Let’s make an attempt to address this interesting tradition in the order of questions that come to mind – the 3 ‘Ws’ and the ‘H’ questions. So, let’s just get on with it!
What is Epiphany and Why is it observed?
A number of explanations are available on the topic of Epiphany and the diverse ways of observing the event in relation to geographic and demographic differences – irrespective of these, it is more or less done for a common reason which is to mark the 12th day after Christmas with a grand feast.
The basic purpose is to give Christians the world over a chance – an occasion – to celebrate their common faith – Christianity!
Epiphany is also known by other common names such as, ‘The Three Kings’ and ‘Theophany’ and ‘El Dia de los Tres Reyes Magos’ – there may be other not-so- common names too.
Noticeably, the name, ‘The Three Kings’ refers to the three wise men who visited the newborn baby Jesus.
The word Epiphany itself has a Greek origin and means manifestation or appearance.
The word Epiphany is said to have originated in the eastern parts of the great Roman Empire where Greek was widely spoken – hence the Greek origin.
In different Christian traditions broadly classified into two categories, the Eastern and Western Churches, the commemoration may differ in the events being observed; however, the essence of the feast and celebration of the religion is what really matters.
For example, the Christians of the West primarily observe Epiphany for the commemoration of the coming of the Magi (the three wise men), with not too much importance to the Baptism of Jesus and the miracle at the Wedding at Cana.
The Eastern Churches, on the other hand, celebrate and have a grand feast in remembrance and honour of the Baptism of Christ in the Jordan (A river in the Middle East, mentioned in the Bible, that empties into the Dead Sea, and after which the country Jordan is named.)
When is Epiphany celebrated?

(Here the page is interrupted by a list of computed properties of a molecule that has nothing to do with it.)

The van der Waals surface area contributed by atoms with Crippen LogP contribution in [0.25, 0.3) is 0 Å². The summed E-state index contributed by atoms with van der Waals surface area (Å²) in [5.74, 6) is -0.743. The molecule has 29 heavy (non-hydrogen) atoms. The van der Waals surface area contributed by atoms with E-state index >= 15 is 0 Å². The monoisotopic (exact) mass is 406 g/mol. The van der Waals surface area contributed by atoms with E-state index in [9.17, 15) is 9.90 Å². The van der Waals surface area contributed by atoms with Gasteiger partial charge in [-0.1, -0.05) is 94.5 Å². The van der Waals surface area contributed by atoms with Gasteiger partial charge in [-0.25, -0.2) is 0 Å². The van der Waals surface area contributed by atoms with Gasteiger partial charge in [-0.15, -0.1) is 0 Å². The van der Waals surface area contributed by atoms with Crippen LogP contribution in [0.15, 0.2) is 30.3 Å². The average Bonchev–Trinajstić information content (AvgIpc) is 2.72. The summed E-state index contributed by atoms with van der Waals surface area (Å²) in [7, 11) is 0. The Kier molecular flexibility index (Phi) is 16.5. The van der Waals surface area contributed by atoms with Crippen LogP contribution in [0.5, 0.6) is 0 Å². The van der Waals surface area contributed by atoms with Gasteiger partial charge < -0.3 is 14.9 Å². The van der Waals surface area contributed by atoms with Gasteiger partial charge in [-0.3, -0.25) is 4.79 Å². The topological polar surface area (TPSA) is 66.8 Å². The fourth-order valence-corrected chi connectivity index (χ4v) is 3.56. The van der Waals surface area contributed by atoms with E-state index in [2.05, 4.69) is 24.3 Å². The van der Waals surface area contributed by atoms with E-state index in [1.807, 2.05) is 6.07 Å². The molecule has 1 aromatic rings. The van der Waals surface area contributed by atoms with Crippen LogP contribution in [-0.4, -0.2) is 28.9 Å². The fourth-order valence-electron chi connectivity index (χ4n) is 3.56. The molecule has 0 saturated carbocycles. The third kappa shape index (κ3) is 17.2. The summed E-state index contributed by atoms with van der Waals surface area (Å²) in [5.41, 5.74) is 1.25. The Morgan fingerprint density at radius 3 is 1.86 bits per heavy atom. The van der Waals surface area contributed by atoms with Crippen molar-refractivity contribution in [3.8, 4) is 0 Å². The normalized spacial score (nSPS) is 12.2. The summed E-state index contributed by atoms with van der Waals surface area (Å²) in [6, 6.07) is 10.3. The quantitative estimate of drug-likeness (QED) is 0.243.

Generally, the Epiphany is supposed to be celebrated on the 6th day of January every year and has a long history of changes. In short, the changes made to the Roman Catholic Calendar in 1969, allows a small margin of flexibility; here is an extract from it:
“The Epiphany of the Lord is celebrated on 6 January, unless, where it is not observed as a holy day of obligation, it has been assigned to the Sunday occurring between 2 and 8 January.”
However, the geographical and demographic variations still remain.
How is it celebrated?
From a traditional viewpoint, Epiphany is observed by blessing the home, blessing water, exchanging gifts, performing “Magi plays”, and most importantly FEASTING – the “King Cake” being the main attraction.
As we have already spoken about the demographic and geographical differences, the traditions or ways of celebration vary.
Out of the many examples available here are a few different ways of observing Epiphany in a couple of countries:
In Poland Epiphany is referred to as “Trzech Króli” meaning “Three Kings” in English, and is celebrated with much fanfare including huge parades, apparently, welcoming the Magi.
The Polish people carry boxes containing items such as a gold ring, a piece of chalk, incense sticks, and a piece of amber to the church to be blessed. They used the blessed chalk to mark the letters K+M+B above every door in the house for protection against bad omens.
The Portuguese call Epiphany “DiaDos Reis” (Day of the Kings) and celebrate the occasion by baking and feasting on “Bolo Rei” or the King Cake. Plays, parades, and parties for children are also major activities of the celebration.
There many other countries that have their own way of celebrating, enjoying and merrymaking – however, at the expense of being repetitive, Epiphany or whichever alternative name you prefer is about celebrating a common faith – Christianity as a whole.